Diesel Driving Academy admissions officer Jan Musik said her company took part in the career fair to help provide the skills veterans need to enter the trucking industry. The academy, she said, has eight to 10 veterans now. “We’re open to everyone, but veterans should get first priority because they’re the ones fighting for our freedom,” Musik said. “A lot want to do this to get out there, see the country and get paid a good salary to do it.”
A dozen military veterans listened quietly to Mike Rollins in the lobby of Harrah’s Louisiana Downs.
“Don’t limit yourselves. Don’t just talk to one or two companies because of their name,” he advised before they headed into a job fair Thursday in an adjoining conference room. “You don’t want to work in the oil field? Remember, each of them is a corporation with human resources, administration, technical and mechanical needs. They’re all here for you.”
Some veterans wore military uniforms; others, suits. Some came alone, others brought their spouses and children. They were young and old, active-duty military and those transitioning into civilian life.
But they all needed and wanted the same thing — an opportunity to use in civilian employment the skills they earned through military service.
“Look at this kid here,” Rollins said. “He probably just came back from Afghanistan, where he was kicking in doors without knowing if certain death was behind it. It’s a shame he has to come back here and look for a job. To me, there’s no one more deserving.”
Rollins is national accounts director for RecruitMilitary, the national military-to-civilian transitional service that held the job fair. Veteran-owned, veteran-operated and veteran-advised, the organization hosts 64 hiring events in 36 cities annually.
Thursday was RecruitMilitary’s first venture in Shreveport-Bossier City, and was held in partnership with the U.S. Chamber of Commerce’s Hiring Our Heroes program. More than 30 local, regional and national businesses and more than 300 veterans were registered to participate.
“Anybody putting veterans to work is doing a service to the country,” Rollins said. “But, to us, being veteran-owned means we’ve been in their shoes. We understand. We can connect with them. Our message is: If you’re going to hire one person this year, why not make it a veteran?”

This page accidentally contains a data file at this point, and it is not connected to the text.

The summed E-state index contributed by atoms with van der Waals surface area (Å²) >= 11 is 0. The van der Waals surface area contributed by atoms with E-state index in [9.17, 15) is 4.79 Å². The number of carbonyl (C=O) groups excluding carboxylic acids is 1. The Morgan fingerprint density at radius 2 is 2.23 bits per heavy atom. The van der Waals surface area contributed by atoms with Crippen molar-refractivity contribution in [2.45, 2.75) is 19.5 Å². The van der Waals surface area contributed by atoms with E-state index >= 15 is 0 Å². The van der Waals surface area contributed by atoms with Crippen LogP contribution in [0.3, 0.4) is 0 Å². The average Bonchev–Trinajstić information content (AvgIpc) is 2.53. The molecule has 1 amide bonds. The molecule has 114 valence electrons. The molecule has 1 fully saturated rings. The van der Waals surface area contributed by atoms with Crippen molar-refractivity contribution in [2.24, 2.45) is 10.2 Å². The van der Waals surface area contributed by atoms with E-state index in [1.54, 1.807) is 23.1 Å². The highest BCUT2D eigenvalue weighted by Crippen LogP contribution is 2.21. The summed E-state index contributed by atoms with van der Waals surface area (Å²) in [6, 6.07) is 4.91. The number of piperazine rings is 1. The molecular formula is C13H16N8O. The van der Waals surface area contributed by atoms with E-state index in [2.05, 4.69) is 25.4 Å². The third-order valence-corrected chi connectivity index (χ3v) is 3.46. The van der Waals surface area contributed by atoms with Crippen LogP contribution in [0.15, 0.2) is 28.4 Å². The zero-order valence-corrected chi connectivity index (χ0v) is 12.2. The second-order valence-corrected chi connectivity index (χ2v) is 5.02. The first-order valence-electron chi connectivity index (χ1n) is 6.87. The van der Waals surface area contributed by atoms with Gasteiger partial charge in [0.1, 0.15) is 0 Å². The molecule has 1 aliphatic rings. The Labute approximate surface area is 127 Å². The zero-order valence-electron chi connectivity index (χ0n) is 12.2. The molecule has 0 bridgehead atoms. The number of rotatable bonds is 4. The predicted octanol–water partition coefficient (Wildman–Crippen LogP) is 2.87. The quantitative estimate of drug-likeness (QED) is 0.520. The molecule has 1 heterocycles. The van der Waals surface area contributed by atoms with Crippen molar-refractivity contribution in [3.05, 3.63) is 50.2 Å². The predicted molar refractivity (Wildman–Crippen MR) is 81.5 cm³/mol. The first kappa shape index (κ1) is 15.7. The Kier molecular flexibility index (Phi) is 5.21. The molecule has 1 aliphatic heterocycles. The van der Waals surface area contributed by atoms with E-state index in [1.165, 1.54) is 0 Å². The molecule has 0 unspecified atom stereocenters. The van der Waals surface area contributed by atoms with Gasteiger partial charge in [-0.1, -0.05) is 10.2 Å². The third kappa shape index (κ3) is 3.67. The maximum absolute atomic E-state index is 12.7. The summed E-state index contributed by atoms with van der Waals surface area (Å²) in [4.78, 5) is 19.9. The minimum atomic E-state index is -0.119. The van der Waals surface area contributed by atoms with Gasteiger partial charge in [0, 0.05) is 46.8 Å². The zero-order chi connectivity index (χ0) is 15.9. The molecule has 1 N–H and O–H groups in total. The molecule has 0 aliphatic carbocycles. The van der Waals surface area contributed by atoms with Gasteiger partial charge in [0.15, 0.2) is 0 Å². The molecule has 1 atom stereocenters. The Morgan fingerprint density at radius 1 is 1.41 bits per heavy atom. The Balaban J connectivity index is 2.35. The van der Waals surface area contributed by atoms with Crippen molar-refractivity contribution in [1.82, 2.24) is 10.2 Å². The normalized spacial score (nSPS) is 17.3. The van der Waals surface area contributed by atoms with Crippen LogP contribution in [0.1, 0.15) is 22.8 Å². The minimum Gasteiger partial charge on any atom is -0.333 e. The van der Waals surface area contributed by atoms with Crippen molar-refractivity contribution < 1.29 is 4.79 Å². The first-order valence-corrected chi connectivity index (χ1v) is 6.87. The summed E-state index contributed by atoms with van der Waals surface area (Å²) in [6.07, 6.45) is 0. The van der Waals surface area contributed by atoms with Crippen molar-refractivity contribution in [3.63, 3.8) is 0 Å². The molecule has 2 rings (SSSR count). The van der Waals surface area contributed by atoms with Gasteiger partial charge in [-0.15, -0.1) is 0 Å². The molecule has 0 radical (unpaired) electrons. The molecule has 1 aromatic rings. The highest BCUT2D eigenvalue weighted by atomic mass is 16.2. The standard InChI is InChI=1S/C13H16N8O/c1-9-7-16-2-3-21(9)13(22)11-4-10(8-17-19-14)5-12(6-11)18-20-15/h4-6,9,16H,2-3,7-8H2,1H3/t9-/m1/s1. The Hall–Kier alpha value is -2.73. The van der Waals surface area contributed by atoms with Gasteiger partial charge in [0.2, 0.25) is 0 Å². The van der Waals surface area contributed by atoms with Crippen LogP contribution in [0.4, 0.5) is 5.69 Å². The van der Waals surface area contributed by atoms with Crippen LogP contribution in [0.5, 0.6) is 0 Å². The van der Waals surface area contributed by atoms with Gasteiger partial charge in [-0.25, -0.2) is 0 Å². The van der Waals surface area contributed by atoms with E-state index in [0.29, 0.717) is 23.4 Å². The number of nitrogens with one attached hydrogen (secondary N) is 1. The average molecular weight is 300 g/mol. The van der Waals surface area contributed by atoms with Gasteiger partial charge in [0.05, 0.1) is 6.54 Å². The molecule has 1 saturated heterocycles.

The unemployment rate among veterans was 6.6 percent in August, down from 7.7 percent in August 2011, according to the U.S. Bureau of Labor Statistics. By gender, the jobless rate in August was 9.1 percent for female veterans, was 9.1 percent in August; 6.3 percent for male veterans.
Tonya Veazey, who left the Army in 2006, spent Thursday searching for flexible, part-time employment. She arrived at the career fair with her husband, Tamiko Veazey, who is active in the Army.
“A lot of people don’t want to hire,” Tonya Veazey said. “They say they’ll hire you but not your spouse. They aren’t flexible with his schedule, which means they aren’t flexible with mine.”
Veazey and her husband are raising three children. She’s studying nursing at Bossier Parish Community College in Bossier City. And she’s on her own when her husband is deployed.
“Some people think military spouses don’t want to work, that they just want to stay home. That’s not it,” she said.
The military absorbs a bulk of time many young people use to educate themselves for civilian jobs or to develop a skill set that would put them to work. For many veterans, young and old, leaving the service is the first reason to think of a post-military career... Continue reading.